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By October 14, 2015 , ,

There's something about being away from home that makes me crave for the taste of home even more. It is true that I miss the flavours that I used to take for granted. Luckily, now that I live in a predominantly South-East Asian suburb, I can easily source the ingredients from the Motherland, and rediscover the taste of my childhood.

Chief among the flavours that I miss is the Pandan chiffon cake. This is an incredibly plain and common cake in Malaysia, found everywhere from the school canteen to the servo. Wrapped tightly in cling wrap, it is incredibly fluffy and soft, as a good chiffon should be. But more than that, it is has the magic ingredient that is pandan.

What in the world is pandan? I call it the "vanilla of the East". A tropical garden plant normally found in the back yard of everyday Malaysian, its aroma is unique, and often incorporated with coconut milk to create a sweet, but delicate fragrance.

Don't let the appearance of this cake scare you away from this delightful, pillowy chiffon cake. The cake gets its green from pandan’s chlorophyll, though thankfully you can’t taste the chlorophyll.

It was my first attempt at making a chiffon cake, and a pandan one at that, which is extra time-consuming because it requires pandan extract. I’m sure there are  places in Melbourne that sells pandan flavouring, but I do like to do things the natural way. Afterall, the main characteristic of a good pandan chiffon cake is its beautiful creamy green colour.  So, after consulting the Google oracle, I found the way to make pandan extract, which can be prepared the night before you attempt to make the chiffon cake.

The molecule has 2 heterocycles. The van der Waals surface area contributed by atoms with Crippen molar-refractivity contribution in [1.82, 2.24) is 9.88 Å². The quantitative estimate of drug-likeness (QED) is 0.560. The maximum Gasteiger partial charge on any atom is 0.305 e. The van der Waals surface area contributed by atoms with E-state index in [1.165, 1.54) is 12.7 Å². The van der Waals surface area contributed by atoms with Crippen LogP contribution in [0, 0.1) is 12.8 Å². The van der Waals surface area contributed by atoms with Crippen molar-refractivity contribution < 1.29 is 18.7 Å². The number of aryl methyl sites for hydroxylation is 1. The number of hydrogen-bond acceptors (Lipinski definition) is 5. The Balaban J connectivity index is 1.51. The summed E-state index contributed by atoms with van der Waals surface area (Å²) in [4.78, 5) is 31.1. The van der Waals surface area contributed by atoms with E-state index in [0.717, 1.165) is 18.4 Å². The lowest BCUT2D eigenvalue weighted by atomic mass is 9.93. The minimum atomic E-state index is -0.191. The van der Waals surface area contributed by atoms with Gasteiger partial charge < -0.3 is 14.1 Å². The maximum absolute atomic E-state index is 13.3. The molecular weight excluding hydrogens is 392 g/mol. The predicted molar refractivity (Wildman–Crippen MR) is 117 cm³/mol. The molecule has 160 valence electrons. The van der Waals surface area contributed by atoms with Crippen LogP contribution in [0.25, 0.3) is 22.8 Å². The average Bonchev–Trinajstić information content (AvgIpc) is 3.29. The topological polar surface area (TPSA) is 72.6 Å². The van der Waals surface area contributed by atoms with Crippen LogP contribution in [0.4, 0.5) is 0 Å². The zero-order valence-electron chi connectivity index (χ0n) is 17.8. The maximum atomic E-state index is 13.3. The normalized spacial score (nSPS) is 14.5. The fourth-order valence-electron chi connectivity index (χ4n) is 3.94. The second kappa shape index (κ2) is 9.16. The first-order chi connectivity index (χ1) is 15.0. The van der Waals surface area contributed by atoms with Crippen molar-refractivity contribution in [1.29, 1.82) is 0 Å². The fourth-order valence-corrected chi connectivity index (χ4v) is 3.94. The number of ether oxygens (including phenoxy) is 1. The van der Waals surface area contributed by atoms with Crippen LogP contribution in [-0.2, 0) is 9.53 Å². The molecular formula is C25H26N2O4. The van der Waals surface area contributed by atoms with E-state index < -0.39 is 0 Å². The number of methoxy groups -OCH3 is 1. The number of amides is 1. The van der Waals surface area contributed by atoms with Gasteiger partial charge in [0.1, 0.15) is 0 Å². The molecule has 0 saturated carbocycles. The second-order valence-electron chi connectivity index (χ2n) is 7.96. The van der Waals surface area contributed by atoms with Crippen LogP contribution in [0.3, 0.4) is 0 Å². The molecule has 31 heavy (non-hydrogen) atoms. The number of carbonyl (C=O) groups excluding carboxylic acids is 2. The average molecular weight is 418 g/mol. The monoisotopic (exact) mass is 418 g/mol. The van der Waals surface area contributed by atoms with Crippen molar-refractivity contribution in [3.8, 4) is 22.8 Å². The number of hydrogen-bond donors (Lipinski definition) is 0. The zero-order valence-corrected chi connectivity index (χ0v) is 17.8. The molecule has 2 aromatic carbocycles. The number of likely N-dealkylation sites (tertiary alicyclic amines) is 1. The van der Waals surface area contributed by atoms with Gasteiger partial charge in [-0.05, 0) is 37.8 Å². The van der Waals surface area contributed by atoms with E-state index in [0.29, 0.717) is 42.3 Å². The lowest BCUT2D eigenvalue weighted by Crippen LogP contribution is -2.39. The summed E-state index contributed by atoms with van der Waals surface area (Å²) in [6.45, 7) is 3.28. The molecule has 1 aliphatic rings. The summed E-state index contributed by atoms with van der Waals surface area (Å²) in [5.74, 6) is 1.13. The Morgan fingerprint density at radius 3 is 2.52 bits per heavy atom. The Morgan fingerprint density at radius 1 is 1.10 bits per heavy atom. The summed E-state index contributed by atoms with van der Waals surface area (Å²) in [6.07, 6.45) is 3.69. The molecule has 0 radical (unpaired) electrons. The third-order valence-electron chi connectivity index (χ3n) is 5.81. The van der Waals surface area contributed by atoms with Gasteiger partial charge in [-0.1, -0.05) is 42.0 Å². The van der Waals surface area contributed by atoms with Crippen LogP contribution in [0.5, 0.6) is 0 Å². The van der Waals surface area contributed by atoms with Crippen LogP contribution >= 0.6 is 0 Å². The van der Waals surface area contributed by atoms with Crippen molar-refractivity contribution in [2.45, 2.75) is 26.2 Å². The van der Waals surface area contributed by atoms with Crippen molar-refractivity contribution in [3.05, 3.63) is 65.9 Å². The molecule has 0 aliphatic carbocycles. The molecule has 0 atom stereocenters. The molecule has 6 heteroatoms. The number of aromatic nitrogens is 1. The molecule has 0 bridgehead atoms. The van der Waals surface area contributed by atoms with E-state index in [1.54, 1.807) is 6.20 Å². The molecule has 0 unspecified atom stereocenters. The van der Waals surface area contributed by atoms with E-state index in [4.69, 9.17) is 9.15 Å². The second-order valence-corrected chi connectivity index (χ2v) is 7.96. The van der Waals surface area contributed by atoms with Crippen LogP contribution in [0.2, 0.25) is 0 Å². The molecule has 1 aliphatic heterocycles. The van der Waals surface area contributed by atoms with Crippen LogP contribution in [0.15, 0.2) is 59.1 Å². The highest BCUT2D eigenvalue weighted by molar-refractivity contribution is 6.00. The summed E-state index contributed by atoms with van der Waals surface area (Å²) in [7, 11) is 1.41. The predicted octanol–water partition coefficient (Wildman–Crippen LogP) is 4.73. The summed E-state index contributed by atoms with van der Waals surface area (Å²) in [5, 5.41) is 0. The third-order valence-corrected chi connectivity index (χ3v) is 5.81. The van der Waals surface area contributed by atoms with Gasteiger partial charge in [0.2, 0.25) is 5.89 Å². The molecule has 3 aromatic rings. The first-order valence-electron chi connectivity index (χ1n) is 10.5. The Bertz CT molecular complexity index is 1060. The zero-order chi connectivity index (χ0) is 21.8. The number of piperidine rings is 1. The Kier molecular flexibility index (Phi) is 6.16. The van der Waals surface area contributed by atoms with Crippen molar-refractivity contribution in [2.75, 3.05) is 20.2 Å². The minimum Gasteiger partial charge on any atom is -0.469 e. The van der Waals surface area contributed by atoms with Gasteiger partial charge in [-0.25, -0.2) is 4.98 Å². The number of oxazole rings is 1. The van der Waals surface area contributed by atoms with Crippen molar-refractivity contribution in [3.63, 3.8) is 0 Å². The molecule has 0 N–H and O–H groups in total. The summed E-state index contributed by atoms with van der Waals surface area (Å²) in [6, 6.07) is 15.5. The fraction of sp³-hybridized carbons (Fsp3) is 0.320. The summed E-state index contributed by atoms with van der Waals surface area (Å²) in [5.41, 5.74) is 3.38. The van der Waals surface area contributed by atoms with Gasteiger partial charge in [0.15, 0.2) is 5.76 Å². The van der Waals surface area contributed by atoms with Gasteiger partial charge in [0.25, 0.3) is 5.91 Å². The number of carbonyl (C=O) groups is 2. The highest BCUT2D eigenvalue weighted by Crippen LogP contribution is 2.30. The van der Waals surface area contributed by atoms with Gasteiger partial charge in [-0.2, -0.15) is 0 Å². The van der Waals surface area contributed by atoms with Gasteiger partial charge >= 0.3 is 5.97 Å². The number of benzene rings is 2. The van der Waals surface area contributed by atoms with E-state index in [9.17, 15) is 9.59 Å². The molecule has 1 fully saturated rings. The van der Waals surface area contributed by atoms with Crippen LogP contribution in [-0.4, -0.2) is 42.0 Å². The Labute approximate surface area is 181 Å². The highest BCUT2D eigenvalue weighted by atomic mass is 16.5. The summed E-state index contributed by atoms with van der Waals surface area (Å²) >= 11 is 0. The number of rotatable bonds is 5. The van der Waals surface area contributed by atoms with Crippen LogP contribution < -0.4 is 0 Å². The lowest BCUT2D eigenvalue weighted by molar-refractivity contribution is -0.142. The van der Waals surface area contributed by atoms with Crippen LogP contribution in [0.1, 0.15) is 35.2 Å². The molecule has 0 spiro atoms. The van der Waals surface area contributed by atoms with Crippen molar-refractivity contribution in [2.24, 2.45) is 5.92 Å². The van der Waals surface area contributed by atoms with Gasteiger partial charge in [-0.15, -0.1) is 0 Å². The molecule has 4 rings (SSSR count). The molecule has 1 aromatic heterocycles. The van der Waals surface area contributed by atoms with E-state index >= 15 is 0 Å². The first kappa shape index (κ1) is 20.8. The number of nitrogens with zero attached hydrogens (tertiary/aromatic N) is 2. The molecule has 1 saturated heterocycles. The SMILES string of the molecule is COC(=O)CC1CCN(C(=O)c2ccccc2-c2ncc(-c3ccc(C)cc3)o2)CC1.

Essentially, you need to make pandan juice, using either a food processor or pestle and mortar (that’s dedication). After that, you run the pandan juice mixture through a fine sieve or cheesecloth into a (preferably) glass. Leave it in the fridge overnight. The next day you will find a layer of sediment gathered at the bottom of the glass. That, my friend, is the fabled pandan extract that will give you pandan fragrance and colouring.

The rest of the steps involved in making a chiffon cake is pretty standard if you are used to making a sponge cake. It must’ve been a good day because my meringue was shiny, glossy and stood proudly on my mixer. This recipe does require 8 eggs though, so it took a while for me to get it to stiff peak on my $15 Homemaker hand mixer.

I am so happy that my chiffon cake raised so high, almost to the top of the tin. After a bit of digging around on the internet, I realised that it’s possibly because I did not grease the tin, which allows the chiffon to “climb” up the sides of the tin. Another possible reason is that I tipped the tin upside down for as long as it took for it to cool down. Apparently doing this helps to prevent the cake from sinking while its cooling. I only managed to do this for 30 minutes because one side of the chiffon cake started falling out of the tin.

I was expecting cracks on the cake, but there was none! I decided to serve it upside down and was so happy to see that the other side was shiny and golden-brown.

I’m not blowing my own horns or anything, but it tasted heavenly! The golden-brown top and bottom had this amazing taste of baked meringue, but the inside was super soft, moist, fluffly and pillowy. I felt like I was eating a glob of green cloud… And the smell..Oh that delightful yet delicate fragrance of pandan and coconut, it was the stuff that tropical summer dreams are made of.

It was perfect with a cup of tea or coffee, or on its own. In fact, I gobbled up two slices while making dinner. I shared them with a few foodie friends and it was a hit! This is definitely a recipe that I will revisit…when I have the time and energy to make more pandan extract.

Pandan Chiffon Cake

(Recipe inspired by Life is Great)

For the ½ cup pandan leaf juice:
20-30 pieces pandan leave
3-4 tablespoons water